The world’s oldest software still in use

Imagine this: The year is 1958. You are Head of Technology at the Defence Contract Management Agency (DCMA) in the US. You have just spent a substantial amount of time and budget developing a mainframe system to handle defence contracts. Now – imagine someone telling you that 58 years into the future this very same system will still be running, handling data worth $1.2 trillion. Will you believe them?

The ultimate return on investment

This mainframe was the Mechanization of Contract Administration Services (MOCAS). It’s still running today, which most likely makes it the world’s oldest currently used software, showing an incredible ROI. It started as a well-designed, Cobol-based system that did the job it was supposed to do, but eventually it created a critical dependency where it simply couldn’t be swapped out. Not without huge potential disruption. So it kept running, year after year, despite being increasingly inefficient.

How long does software last?

These days, we don’t expect software to last for 50 years. We have seen over the past two decades just how difficult it is to predict the progress of technology. But back in 1958, people expected software – and everything else for that matter – to last a lot longer than we do today.

We no longer buy clothes that we expect to hand down to our children. Instead we buy affordable, dispensable items that are fashionable this season, knowing they probably won’t be trendy next year. And often we treat software the same way.

Expect change

Situations like the MOCAS still occur, of course. We spend money developing solutions and infrastructure, only to discover that we need to create additional features as requirements change. But – the big difference compared to 1958 is that the modern software development team will expect the environment to change. They prepare the software for integrations, plug-ins, and upgrades. They create roadmaps that pre-empt user behaviour. They allow the system to evolve over time.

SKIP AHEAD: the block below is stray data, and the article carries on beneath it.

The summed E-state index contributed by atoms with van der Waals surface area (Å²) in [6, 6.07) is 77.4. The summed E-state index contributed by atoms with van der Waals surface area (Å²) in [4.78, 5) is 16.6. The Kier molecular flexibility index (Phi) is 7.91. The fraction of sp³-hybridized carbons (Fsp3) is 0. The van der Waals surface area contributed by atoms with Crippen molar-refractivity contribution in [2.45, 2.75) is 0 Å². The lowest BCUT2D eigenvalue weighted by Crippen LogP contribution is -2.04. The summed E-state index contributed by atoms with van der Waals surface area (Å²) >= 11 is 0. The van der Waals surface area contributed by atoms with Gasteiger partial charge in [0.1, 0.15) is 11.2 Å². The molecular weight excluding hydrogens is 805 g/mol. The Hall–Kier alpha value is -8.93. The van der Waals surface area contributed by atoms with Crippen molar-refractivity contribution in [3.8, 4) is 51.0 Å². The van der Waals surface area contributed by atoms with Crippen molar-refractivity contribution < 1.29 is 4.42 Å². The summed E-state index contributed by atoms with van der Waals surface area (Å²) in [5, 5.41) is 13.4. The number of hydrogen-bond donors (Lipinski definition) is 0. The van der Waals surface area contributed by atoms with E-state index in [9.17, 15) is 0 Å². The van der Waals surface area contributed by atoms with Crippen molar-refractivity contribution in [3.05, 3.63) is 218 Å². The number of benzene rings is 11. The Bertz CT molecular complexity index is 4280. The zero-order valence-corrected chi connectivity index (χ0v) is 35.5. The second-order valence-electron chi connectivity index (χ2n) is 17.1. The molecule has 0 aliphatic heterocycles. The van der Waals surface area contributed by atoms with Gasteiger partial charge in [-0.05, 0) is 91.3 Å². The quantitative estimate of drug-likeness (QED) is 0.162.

So with all these expected changes, how do we know that we’re getting a good return on investment if the goalposts are moving all the time? Can we ever predict what the real cost will be for development, implementation, enablement, and support, of the evolving product?

The case for Agile

Here at DCSL, we are big fans of Agile development. By taking an Agile approach to your software development, you can start measuring the actual ROI and see more tangible benefit to your business, compared to traditional development methods.

  • Increased business value. An Agile team can measure the amount of business value in each development sprint, by using measurements for tangible output defined by the project owner. This will ensure each stage is successful before moving on to the next one.
  • Increased velocity. The Agile methodology is designed to improve its own efficiency over time. Each lesson learnt becomes a value-add for the next cycle, which continually speeds up the process and gives the client faster value. This can be demonstrated in key performance indicators, showing how the ROI is improving.
  • Increased end user happiness. User happiness is a point that many fail to measure, but that is critical for long-term software success. If the user can do more things, faster and easier, they are likely to be happier with the product. This can then reflect in metrics such as productivity, price elasticity – and level of satisfaction.

These are just some of the reasons why we advocate Agile software development. (And we like to think that if the Agile approach had been around in 1958, MOCAS would probably have been a lot easier to modernise today.)

The future of the world’s oldest software

So what does the future hold for MOCAS? Well, the mainframe system is still running, but in 2014 the DCMA issued a request for information to get suggestions for improving and upgrading the entire system. A complete modernisation project is now in progress.